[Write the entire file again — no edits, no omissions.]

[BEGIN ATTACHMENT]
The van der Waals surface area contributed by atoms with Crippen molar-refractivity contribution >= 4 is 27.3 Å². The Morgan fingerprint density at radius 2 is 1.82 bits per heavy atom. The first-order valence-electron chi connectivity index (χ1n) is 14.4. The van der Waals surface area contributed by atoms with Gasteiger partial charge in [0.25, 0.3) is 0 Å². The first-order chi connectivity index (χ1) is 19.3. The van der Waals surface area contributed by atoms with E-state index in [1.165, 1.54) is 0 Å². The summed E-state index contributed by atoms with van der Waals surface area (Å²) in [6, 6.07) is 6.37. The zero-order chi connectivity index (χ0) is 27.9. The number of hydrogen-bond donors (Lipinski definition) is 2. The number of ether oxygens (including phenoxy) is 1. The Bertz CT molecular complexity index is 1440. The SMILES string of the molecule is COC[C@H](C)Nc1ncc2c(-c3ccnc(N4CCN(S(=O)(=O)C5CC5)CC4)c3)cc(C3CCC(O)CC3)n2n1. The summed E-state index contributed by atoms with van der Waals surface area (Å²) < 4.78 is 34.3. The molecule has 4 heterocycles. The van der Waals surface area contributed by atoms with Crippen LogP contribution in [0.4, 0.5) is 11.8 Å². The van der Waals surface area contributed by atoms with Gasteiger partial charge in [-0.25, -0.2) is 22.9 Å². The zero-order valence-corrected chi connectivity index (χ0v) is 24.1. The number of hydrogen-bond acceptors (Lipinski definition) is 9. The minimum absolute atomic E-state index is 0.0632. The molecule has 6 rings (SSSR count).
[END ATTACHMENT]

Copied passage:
The van der Waals surface area contributed by atoms with Crippen molar-refractivity contribution >= 4 is 27.3 Å². The Morgan fingerprint density at radius 2 is 1.82 bits per heavy atom. The first-order valence-electron chi connectivity index (χ1n) is 14.4. The van der Waals surface area contributed by atoms with Gasteiger partial charge in [0.25, 0.3) is 0 Å². The first-order chi connectivity index (χ1) is 19.3. The van der Waals surface area contributed by atoms with E-state index in [1.165, 1.54) is 0 Å². The summed E-state index contributed by atoms with van der Waals surface area (Å²) in [6, 6.07) is 6.37. The zero-order chi connectivity index (χ0) is 27.9. The number of hydrogen-bond donors (Lipinski definition) is 2. The number of ether oxygens (including phenoxy) is 1. The Bertz CT molecular complexity index is 1440. The SMILES string of the molecule is COC[C@H](C)Nc1ncc2c(-c3ccnc(N4CCN(S(=O)(=O)C5CC5)CC4)c3)cc(C3CCC(O)CC3)n2n1. The summed E-state index contributed by atoms with van der Waals surface area (Å²) < 4.78 is 34.3. The molecule has 4 heterocycles. The van der Waals surface area contributed by atoms with Crippen LogP contribution in [0.4, 0.5) is 11.8 Å². The van der Waals surface area contributed by atoms with Gasteiger partial charge in [-0.25, -0.2) is 22.9 Å². The zero-order valence-corrected chi connectivity index (χ0v) is 24.1. The number of hydrogen-bond acceptors (Lipinski definition) is 9. The minimum absolute atomic E-state index is 0.0632. The molecule has 6 rings (SSSR count).